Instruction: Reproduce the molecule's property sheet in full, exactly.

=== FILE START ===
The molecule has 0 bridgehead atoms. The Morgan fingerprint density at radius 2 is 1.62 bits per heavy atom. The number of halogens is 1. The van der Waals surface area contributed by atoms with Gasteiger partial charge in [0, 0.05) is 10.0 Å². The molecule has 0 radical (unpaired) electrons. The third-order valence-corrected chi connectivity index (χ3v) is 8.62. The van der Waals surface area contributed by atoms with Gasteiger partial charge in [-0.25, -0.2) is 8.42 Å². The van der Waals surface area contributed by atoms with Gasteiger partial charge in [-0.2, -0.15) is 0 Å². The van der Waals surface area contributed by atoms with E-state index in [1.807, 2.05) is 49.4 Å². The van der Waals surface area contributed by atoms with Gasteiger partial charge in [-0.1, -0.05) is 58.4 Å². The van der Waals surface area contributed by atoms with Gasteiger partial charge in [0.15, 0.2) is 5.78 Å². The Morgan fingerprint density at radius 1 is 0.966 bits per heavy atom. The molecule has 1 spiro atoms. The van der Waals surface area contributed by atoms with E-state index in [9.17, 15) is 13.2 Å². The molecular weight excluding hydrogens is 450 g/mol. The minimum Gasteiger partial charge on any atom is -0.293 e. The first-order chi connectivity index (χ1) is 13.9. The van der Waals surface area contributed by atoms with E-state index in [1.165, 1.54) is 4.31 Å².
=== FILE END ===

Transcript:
The molecule has 0 bridgehead atoms. The Morgan fingerprint density at radius 2 is 1.62 bits per heavy atom. The number of halogens is 1. The van der Waals surface area contributed by atoms with Gasteiger partial charge in [0, 0.05) is 10.0 Å². The molecule has 0 radical (unpaired) electrons. The third-order valence-corrected chi connectivity index (χ3v) is 8.62. The van der Waals surface area contributed by atoms with Gasteiger partial charge in [-0.25, -0.2) is 8.42 Å². The van der Waals surface area contributed by atoms with Gasteiger partial charge in [-0.2, -0.15) is 0 Å². The van der Waals surface area contributed by atoms with E-state index in [1.807, 2.05) is 49.4 Å². The van der Waals surface area contributed by atoms with Gasteiger partial charge in [-0.1, -0.05) is 58.4 Å². The van der Waals surface area contributed by atoms with Gasteiger partial charge in [0.15, 0.2) is 5.78 Å². The Morgan fingerprint density at radius 1 is 0.966 bits per heavy atom. The molecule has 1 spiro atoms. The van der Waals surface area contributed by atoms with E-state index in [9.17, 15) is 13.2 Å². The molecular weight excluding hydrogens is 450 g/mol. The minimum Gasteiger partial charge on any atom is -0.293 e. The first-order chi connectivity index (χ1) is 13.9. The van der Waals surface area contributed by atoms with E-state index in [1.165, 1.54) is 4.31 Å².